Bumblebees acquire a taste for pesticide-laced food as they become more exposed to it, a behaviour showing possible symptoms of addiction.
This study of bumblebee behaviour indicates that the risk of pesticide-contaminated food entering bee colonies may be higher than previously thought, which can have impacts on colony reproductive success.
Our findings that bumblebees acquire a taste for neonicotinoids ticks certain symptoms of addictive behaviour. Dr Richard Gill
In research published today in Proceedings of the Royal Society B, a team from Imperial College London and Queen Mary University of London (QMUL) have shown that bumblebee colonies increasingly feed on pesticide-laced food (sugar solution) over time.
The researchers tested the controversial class of pesticides the ‘neonicotinoids’, which are currently one of the most widely used classes of pesticides worldwide, despite the near-total ban in the EU. The impact of neonicotinoids on bees is hotly debated, and the ban is a decision that has received mixed views.
Lead researcher Dr Richard Gill, from the Department of Life Sciences at Imperial, said: “Given a choice, naïve bees appear to avoid neonicotinoid-treated food. However, as individual bees increasingly experience the treated food they develop a preference for it.
“Interestingly, neonicotinoids target nerve receptors in insects that are similar to receptors targeted by nicotine in mammals. Our findings that bumblebees acquire a taste for neonicotinoids ticks certain symptoms of addictive behaviour, which is intriguing given the addictive properties of nicotine on humans, although more research is needed to determine this in bees.”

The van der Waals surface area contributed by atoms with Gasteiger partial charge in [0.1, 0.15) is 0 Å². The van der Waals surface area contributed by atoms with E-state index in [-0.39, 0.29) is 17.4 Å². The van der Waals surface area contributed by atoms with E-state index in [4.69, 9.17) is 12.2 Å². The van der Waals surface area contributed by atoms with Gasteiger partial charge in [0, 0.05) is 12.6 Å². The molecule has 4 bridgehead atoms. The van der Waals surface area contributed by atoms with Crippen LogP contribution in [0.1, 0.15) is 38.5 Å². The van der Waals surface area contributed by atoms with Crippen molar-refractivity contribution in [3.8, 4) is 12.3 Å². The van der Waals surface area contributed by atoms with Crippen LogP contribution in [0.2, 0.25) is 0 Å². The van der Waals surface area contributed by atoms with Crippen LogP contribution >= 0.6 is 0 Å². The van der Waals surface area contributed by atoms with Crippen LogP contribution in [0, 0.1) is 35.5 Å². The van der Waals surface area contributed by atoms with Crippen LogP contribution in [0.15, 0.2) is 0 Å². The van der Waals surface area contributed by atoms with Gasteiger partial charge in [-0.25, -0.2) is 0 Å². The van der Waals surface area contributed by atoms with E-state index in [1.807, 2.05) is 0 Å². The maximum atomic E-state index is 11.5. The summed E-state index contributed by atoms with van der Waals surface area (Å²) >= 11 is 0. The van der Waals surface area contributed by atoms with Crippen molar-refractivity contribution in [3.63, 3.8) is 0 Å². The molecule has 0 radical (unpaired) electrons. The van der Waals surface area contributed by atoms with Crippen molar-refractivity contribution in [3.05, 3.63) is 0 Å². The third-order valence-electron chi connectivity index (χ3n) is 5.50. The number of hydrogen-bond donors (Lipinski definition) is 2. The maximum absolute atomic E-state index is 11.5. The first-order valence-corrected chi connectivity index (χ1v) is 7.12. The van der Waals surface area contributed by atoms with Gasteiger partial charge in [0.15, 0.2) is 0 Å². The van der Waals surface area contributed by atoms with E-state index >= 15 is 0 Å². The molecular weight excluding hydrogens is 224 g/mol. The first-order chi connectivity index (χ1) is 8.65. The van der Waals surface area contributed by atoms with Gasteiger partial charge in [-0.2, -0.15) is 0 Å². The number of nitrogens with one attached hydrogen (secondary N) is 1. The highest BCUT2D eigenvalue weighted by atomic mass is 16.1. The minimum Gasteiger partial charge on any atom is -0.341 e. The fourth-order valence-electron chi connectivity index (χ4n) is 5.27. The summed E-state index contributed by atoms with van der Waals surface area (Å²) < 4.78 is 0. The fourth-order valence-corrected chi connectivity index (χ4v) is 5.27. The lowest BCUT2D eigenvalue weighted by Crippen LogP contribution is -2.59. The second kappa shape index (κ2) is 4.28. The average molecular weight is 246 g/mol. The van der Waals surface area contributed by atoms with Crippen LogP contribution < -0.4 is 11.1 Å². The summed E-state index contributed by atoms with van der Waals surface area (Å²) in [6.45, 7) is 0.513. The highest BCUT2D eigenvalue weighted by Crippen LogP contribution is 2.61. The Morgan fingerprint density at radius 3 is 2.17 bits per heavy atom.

Listen above for a clip about the researcher findings (or listen to the whole interview on the Imperial College Podcast)
Increased visits to pesticide-laced food
The team tracked ten bumblebee colonies over ten days, giving each colony access to its own foraging arena in which bees could choose feeders that did or did not contain a neonicotinoid.
They found that while the bees preferred the pesticide-free food to begin with, over time they fed on the pesticide-laced food more and visited the pesticide-free food less. They continued to prefer the pesticide-laced food even when the positions of the feeders were changed, suggesting they can detect the pesticide inside the food.
We now need to conduct further studies to try and understand the mechanism behind why they acquire this preference. Dr Andres Arce
Lead author Dr Andres Arce, from the Department of Life Sciences at Imperial, said: “Many studies on neonicotinoids feed bees exclusively with pesticide-laden food, but in reality, wild bees have a choice of where to feed. We wanted to know if the bees could detect the pesticides and eventually learn to avoid them by feeding on the uncontaminated food we were offering.
“Whilst at first it appeared that the bees did avoid the food containing the pesticide, we found that over time the bumblebees increased their visits to pesticide-laden food. We now need to conduct further studies to try and understand the mechanism behind why they acquire this preference.”
Dr Gill added: “This research expands on important previous work by groups at Newcastle and Dublin Universities. Here, we added a time dimension and allowed the bees to carry out more normal foraging behaviour, to understand the dynamics of pesticide preference. Together these studies allow us to properly assess the risks of exposure and not just the hazard posed.
“Whilst neonicotinoids are controversial, if the effects of replacements on non-target insects are not understood, then I believe it is sensible that we take advantage of current knowledge and further studies to provide guidance for using neonicotinoids more responsibly, rather than necessarily an outright ban.”
‘Foraging bumblebees acquire a preference for neonicotinoid treated food with prolonged exposure’ by Andres N. Arce, Ana Ramos Rodrigues, Jiajun Yu, Thomas J. Colgan, Yannick Wurm and Richard J. Gill is published in Proceedings of the Royal Society B.
Image credit: Andres Arce
Article text (excluding photos or graphics) © Imperial College London.
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